Motorway to Damascus – Director Steven Knight (Hummingbird, script writer for Cronenberg’s ‘Eastern Promises’ 2007) introduced the screening of his second film as a director ‘Locke’ (2013) by commenting on the movie being somewhat of an experiment. They had developed the idea/script for the movie, but weren’t actually sure funding would be found to complete it, wanting to try something new generally doesn’t inspire accountants. However, words like that are music to my ears (and relative to the movie, eyes), the inherent belief in the essence/potential of a work, that everyone has to go on a journey to realise it, complete it, and to do it justice. And my how they have.
I could spend the entire review writing line after line of hyperbole of how much I positively resonated with this movie, but that would go completely against the pure distillation of masterful storytelling that is going on in ‘Locke’. In one lane it’s just construction manager Ivan Locke (Tom Hardy) initially driving home to his wife and kids in the dark of night, but with the flick of the car indicators, his entire life changes.
As is the norm, I’ll not give any of the plot away. I saw this movie without much knowledge (other than very positive comments), so the story unfolded with each mile passed. We are on a road trip into Ivan’s future, past and identity. Each of those roads are etched into Hardy’s face, eyes and words as he is effectively pulling apart the road map of his entire existence and identity, all whilst wanting to make sure of a successful concrete pour (the biggest ever in Europe outside military contracts) that is planned to happen early the next morning on the site he has just driven away from. There are elements of Hercules and his 12 Labours going on to make this happen, but from the front seat of BMW.
No doubt an element of the doubt/risk in getting the movie made was the fact that the sole focus of the entire movie would be on a single actor. There are other actors vocally involved via phone conversations, including Olivia Colman, Andrew Scott and Ruth Wilson, who are all fantastic. It just emphasises the power of the script written by Knight, the power of the word, and the power of universal story telling. Ivan Locke is every Man, he is the complicated mess/chaos that is Man encapsulated, our attempts to bring structure to life are futile. To say Hardy is successful in an absolute injustice, he is stunning. It’s the finest performance I’ve ever seen him do, there is a subtlety at work of a true craftsman, that doesn’t really have a place in the more bombastic features he’s generally part of. His evoking of Ivan is a career high though, which will only set the foundation for yet higher work.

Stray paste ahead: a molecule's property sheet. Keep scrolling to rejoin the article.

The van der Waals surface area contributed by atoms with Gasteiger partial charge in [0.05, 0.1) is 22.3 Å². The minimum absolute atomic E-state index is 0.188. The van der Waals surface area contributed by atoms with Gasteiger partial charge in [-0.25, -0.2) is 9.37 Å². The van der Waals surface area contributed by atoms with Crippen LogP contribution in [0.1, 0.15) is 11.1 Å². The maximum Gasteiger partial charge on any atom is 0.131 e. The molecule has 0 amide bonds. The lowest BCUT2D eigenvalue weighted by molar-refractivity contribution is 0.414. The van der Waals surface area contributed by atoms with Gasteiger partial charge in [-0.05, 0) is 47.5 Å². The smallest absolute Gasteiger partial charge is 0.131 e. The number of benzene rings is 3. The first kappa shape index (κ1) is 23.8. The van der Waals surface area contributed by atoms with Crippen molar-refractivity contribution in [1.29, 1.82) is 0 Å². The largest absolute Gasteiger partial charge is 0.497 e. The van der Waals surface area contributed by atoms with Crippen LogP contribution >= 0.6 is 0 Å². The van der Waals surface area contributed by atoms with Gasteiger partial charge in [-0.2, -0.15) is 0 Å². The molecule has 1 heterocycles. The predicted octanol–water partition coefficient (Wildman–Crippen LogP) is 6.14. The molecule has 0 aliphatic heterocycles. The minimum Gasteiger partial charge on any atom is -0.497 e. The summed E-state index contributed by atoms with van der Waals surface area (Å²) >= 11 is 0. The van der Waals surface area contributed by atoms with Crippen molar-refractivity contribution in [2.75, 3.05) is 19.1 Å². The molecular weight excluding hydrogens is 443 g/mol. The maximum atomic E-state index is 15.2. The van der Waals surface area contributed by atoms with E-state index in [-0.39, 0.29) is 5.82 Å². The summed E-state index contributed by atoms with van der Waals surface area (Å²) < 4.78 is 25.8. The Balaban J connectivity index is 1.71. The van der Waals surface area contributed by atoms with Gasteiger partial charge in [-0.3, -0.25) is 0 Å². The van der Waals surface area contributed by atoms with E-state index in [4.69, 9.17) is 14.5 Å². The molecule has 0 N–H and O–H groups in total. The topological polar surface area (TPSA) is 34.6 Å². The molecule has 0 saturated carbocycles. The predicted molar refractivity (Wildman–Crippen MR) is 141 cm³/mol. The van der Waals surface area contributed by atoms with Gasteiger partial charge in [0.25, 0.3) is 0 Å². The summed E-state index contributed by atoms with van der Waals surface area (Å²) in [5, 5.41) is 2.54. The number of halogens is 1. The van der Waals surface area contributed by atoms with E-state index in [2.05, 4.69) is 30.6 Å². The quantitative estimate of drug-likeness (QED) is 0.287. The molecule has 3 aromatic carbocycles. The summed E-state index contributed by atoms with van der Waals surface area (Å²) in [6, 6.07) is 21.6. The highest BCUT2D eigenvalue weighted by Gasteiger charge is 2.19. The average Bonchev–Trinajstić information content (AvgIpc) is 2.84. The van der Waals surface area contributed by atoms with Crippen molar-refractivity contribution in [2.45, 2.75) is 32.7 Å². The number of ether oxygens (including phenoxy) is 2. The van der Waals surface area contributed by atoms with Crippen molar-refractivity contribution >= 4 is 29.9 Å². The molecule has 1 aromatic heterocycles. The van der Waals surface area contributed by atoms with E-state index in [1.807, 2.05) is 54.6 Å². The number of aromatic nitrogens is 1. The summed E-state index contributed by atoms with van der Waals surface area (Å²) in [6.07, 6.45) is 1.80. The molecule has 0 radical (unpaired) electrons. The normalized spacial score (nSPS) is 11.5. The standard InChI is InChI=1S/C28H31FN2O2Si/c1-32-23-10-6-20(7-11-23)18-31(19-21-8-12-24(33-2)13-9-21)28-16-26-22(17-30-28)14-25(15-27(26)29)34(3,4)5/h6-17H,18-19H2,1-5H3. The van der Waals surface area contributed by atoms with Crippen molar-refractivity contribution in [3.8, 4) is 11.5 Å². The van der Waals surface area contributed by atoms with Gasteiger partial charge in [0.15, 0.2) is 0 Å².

Despite the simple premise of the film, at no stage is it dull or boring. It’s effectively a one man play, but belts along in the emotional roller coaster fast lane. It looks hypnotically beautiful too, as the traffic/motorway lights dance across the screen to a wonderful soundtrack, giving it a dream like (nightmare) quality, as if the very gods of Olympus are playing with Ivan’s life.
I didn’t get the chance to ask Steven Knight if Ivan had been inspired by English philosopher John Locke, who believed in Man’s ability to decide who he wanted to be despite there upbringing/background (“the little and almost insensible impressions on our tender infancies have very important and lasting consequences.”), but I couldn’t stop thinking about it after the movie. In many ways, it’s the biggest battle anyone of us will ever face.
’Locke’ is out now.